Former NFL wide receiver shows unwavering belief in Chase Claypool

Ex-NFL wide receiver has strong faith in Chase Claypool originally appeared on NBC Sports Chicago

Chase Claypool, like a lot of the Bears players, hasn’t come out of the gates strong.

Specifically, in Week 1, Claypool didn’t come to play. He left a lot of what Bears players and coaches call “loafs” on the field. That means he played lazily and failed to live up to the team’s coveted H.I.T.S principle.

But one ex-NFL wide receiver believes the Bears need to actively get Claypool going in a game to bring the best version out of him.

“All Chase needs is a little confidence. Get him the ball, get him going. That’s it,” Chad Ochocinco said to Shannon Sharpe on Club Shay Shay. “That boy Chase can play, man. I’m telling you!”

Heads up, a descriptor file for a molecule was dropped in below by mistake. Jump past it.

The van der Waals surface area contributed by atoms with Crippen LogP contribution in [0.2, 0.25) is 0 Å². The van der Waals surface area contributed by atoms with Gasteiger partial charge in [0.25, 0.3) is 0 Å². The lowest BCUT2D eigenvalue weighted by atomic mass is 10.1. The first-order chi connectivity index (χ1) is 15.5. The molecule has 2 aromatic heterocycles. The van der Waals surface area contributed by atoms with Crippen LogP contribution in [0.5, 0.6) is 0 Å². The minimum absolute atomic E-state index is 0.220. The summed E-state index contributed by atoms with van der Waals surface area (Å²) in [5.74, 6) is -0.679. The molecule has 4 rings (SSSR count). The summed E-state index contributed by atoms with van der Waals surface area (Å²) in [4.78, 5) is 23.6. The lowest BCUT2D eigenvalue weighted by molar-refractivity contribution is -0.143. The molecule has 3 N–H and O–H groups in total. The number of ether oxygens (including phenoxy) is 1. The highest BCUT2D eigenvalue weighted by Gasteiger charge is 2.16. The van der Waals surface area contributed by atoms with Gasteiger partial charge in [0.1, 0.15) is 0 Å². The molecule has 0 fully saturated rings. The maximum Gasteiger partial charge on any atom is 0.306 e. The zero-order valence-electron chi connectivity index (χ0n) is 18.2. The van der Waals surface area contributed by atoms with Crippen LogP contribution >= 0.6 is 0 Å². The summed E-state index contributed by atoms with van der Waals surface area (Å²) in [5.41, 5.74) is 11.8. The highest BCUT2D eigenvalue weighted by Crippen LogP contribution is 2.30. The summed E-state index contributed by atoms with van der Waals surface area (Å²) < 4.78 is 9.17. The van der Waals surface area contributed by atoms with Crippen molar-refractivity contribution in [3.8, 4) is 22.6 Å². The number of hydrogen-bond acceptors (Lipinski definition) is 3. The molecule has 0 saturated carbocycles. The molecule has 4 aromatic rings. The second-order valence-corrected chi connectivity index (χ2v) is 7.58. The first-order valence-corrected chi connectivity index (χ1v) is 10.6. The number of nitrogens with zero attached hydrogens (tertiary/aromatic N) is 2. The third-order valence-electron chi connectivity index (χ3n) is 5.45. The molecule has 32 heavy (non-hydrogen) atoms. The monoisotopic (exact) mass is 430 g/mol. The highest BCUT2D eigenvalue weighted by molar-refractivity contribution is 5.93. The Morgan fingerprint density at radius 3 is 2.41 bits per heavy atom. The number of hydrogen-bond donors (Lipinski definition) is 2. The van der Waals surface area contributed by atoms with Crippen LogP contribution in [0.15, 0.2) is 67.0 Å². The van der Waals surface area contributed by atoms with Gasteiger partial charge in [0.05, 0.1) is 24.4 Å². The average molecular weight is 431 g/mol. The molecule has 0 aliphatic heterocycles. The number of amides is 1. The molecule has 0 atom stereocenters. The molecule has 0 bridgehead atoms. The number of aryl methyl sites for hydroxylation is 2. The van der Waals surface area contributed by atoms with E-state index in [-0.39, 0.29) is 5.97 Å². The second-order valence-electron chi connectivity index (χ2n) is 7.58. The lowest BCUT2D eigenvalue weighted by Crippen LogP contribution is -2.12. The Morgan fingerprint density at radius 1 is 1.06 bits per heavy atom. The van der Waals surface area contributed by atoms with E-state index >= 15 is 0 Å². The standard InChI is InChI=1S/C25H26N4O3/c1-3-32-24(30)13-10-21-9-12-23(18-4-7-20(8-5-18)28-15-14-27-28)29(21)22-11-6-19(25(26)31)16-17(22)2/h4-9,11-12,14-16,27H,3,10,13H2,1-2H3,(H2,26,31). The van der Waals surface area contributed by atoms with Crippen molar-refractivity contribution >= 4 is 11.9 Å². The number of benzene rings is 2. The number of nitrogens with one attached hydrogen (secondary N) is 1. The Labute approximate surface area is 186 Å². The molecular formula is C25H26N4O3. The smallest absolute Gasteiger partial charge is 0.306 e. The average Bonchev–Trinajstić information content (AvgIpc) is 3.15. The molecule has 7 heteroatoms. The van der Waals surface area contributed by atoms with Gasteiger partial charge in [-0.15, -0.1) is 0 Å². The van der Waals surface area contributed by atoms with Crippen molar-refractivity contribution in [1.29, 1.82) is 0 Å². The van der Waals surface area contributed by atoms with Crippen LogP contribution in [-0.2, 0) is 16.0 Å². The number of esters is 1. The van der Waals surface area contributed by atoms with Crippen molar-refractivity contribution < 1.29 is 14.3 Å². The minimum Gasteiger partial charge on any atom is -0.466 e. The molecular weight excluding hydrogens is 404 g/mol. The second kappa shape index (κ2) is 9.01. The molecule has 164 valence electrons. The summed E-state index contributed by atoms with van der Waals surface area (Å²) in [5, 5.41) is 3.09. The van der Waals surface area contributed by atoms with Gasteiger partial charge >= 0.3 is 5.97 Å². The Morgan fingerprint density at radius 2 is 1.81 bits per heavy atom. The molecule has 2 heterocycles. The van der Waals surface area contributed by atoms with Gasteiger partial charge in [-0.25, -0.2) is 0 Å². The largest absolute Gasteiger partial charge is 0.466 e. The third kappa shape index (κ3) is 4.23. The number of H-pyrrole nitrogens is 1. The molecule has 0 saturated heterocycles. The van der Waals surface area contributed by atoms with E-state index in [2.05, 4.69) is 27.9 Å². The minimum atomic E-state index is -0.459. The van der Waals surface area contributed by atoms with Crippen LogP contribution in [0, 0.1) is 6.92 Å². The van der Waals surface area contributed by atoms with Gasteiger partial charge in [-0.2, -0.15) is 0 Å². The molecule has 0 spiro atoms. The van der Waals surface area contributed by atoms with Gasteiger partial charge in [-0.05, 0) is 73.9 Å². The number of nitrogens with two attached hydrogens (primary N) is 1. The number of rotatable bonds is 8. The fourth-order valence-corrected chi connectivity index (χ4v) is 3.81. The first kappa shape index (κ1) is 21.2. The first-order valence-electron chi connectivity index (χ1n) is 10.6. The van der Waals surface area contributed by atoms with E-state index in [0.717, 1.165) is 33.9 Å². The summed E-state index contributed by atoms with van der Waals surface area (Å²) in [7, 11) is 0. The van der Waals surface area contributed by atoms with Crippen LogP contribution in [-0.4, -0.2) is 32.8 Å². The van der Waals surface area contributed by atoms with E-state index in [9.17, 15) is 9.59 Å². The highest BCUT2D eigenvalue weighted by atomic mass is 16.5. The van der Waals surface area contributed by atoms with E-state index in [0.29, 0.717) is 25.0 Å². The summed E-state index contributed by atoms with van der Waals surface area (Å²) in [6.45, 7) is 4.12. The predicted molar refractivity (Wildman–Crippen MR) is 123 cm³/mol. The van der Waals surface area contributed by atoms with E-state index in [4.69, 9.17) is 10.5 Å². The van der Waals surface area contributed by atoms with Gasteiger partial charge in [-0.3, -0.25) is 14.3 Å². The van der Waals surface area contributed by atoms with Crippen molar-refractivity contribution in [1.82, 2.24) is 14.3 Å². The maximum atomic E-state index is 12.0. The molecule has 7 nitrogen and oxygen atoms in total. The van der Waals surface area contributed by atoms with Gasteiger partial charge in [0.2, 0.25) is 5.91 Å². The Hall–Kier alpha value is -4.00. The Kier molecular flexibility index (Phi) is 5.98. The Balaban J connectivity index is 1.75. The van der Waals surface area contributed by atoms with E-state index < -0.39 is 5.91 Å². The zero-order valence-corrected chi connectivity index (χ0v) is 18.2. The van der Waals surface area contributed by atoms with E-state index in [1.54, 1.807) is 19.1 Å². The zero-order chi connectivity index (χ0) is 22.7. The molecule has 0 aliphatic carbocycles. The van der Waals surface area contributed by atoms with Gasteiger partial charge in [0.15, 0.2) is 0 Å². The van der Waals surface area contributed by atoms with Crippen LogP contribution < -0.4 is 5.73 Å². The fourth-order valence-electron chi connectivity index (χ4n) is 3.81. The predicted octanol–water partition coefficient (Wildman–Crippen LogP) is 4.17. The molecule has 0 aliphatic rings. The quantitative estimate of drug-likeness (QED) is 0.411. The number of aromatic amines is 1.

Against the Packers, it was clear Claypool’s drive wasn’t there.

He dropped passes, failed to create space and missed several crucial blocks that seemed to miss on purpose. The film from Week 1 exposed him. The hard-working, gritty Bears fans instantly lost faith in him. It didn’t help he caught 10 passes for 140 yards over 10 games last season, either.

But Claypool owned up to his mistakes. He apologized to his team and the front office. The team met with him about his struggles and, in their opinion, brought him back on the right track.

Sometimes, that’s all a player needs, according to Ochocino.

“Sometimes that’s all you need,” Ochocinco said. “Sometimes all you need is a little push, a little pick me up, and it’s gotta come from people close to you. “

Ochocinco argued it’s vital for Claypool’s teammates to get on his case. The last thing you want is an entourage of “yes men” who would let Claypool continue on with that same undesirable behavior.

Some, including Sharpe, are skeptical about Claypool’s need for motivation, considering the hefty paycheck he receives at the end of the week. But he showed change in Week 2, catching three passes for 36 yards and one touchdown against the Tampa Bay Buccaneers. The effort was there, too.

But his improved performance begs a new question — can he, and will he, keep it up?

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